Your independent source for Harvard news since 1898 | SUBSCRIBE

Magazine cover for July - August 2020 issue.

Your independent source for Harvard news since 1898

John Harvard's Journal

Shawon Kinew

January-February 2020

Photograph of art historian Shawon Kinew

Shawon Kinew
Photograph by Stu Rosner


Shawon Kinew
Photograph by Stu Rosner

Shawon Kinew is interested in how early modern sculptors pushed the boundaries of what sculpture should be able to do. “Even though they’re carving in hard marble,” explains the assistant professor of the history of art and architecture, “they’re making it look like fur or flesh that’s so soft that it looks like you could poke it and it would spring back….It’s been created to make you stop in your tracks and go, ‘Wow, meraviglia, it’s marvelous.’” Kinew remembers a similar feeling from her days as a child ballet dancer: That was “the first aesthetic experience I had where I was just completely enraptured by what I was seeing.” As a child, she split her time between Winnipeg and her home community, an Anishinaabe reserve in northwestern Ontario. Her father, an “intellectual force,” participated in dialogues between academic scientists and Native American knowledge keepers on physics and cosmology. “That was the milieu that I grew up in,” Kinew says; it helped lay the foundation for her curiosity about ideas and the human experience. In college at the University of Toronto, she was immediately captivated by art history. “The best course I took was a six-person class on Caravaggio where we didn’t read any secondary literature—only biographies from the seventeenth century.” After a Ph.D. from Harvard and postdoc at Stanford, she returned to Cambridge in 2018, in art history and as Shutzer assistant professor at the Radcliffe Institute. In her course “Old Masters in a ‘New’ World,” Kinew challenges students to think about how canonical European artists fit into the new landscape of art history. “Michelangelo has a lot to teach us about gender and sexuality,” she says. “Titian and Van Dyck have a lot to say about race and colonization. We just weren’t asking the right questions before."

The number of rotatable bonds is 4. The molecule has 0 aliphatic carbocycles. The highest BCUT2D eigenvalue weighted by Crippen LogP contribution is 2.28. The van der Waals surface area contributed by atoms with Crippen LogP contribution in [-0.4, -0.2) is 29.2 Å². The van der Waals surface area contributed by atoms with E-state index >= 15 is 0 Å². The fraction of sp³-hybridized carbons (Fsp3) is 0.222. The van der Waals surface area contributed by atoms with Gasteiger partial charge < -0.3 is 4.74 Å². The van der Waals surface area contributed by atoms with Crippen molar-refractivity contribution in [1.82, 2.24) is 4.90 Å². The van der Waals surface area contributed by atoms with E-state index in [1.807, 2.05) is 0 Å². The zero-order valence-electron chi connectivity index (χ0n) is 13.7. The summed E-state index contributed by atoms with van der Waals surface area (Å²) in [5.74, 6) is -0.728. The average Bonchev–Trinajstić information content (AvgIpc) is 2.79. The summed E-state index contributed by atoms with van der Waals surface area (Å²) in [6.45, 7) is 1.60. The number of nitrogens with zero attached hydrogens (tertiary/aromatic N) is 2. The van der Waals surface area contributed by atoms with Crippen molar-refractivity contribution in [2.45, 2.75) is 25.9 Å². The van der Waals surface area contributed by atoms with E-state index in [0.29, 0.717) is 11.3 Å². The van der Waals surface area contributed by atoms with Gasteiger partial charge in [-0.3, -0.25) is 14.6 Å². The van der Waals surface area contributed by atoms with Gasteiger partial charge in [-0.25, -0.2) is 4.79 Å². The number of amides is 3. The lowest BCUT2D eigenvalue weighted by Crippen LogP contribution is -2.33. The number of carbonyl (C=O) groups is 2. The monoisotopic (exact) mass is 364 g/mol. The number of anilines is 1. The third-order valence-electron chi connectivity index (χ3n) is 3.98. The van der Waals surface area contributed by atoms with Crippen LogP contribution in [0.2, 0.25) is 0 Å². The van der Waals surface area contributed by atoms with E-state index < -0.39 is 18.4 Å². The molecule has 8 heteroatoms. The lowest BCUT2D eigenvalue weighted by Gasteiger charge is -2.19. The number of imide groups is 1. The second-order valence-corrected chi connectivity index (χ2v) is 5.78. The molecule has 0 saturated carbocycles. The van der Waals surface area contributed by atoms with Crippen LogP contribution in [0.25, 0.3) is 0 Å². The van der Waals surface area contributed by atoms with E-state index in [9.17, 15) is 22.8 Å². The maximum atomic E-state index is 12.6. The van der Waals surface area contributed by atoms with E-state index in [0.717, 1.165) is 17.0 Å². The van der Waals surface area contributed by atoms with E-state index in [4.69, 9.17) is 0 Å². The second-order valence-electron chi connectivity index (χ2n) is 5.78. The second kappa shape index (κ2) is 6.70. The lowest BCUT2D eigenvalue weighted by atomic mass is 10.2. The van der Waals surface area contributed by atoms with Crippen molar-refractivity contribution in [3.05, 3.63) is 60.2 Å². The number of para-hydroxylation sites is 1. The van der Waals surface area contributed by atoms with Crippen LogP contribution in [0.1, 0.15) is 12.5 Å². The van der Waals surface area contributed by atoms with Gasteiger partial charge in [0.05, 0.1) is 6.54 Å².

You Might Also Like:

Painted portrait of a man from a Hellenistic coffin found in Egypt

(Click on arrow at right to view full image) No true likeness of Callimachus is known to exist, but the Libyan-born poet probably resembled the men whose faces appear on the Hellenistic coffins unearthed in Fayum, Egypt, including this one.

Photograph by Agis/Alamy Stock Photo

Callimachus

The St. Louis, Missouri, skyline on the Mississippi River with the Gateway Arch visible, as seen from across the Mississippi River in East St. Louis, Illinois

(Click on arrow at right to see additional images)
(1 of 7) The St. Louis, Missouri, skyline on the Mississippi River, as seen from East St. Louis, Illinois 

Photograph by Visions of America/Education Images/Universal Images Group via Getty Images

Walter Johnson writes about “The Broken Heart of America”

You Might Also Like:

Painted portrait of a man from a Hellenistic coffin found in Egypt

(Click on arrow at right to view full image) No true likeness of Callimachus is known to exist, but the Libyan-born poet probably resembled the men whose faces appear on the Hellenistic coffins unearthed in Fayum, Egypt, including this one.

Photograph by Agis/Alamy Stock Photo

Callimachus

The St. Louis, Missouri, skyline on the Mississippi River with the Gateway Arch visible, as seen from across the Mississippi River in East St. Louis, Illinois

(Click on arrow at right to see additional images)
(1 of 7) The St. Louis, Missouri, skyline on the Mississippi River, as seen from East St. Louis, Illinois 

Photograph by Visions of America/Education Images/Universal Images Group via Getty Images

Walter Johnson writes about “The Broken Heart of America”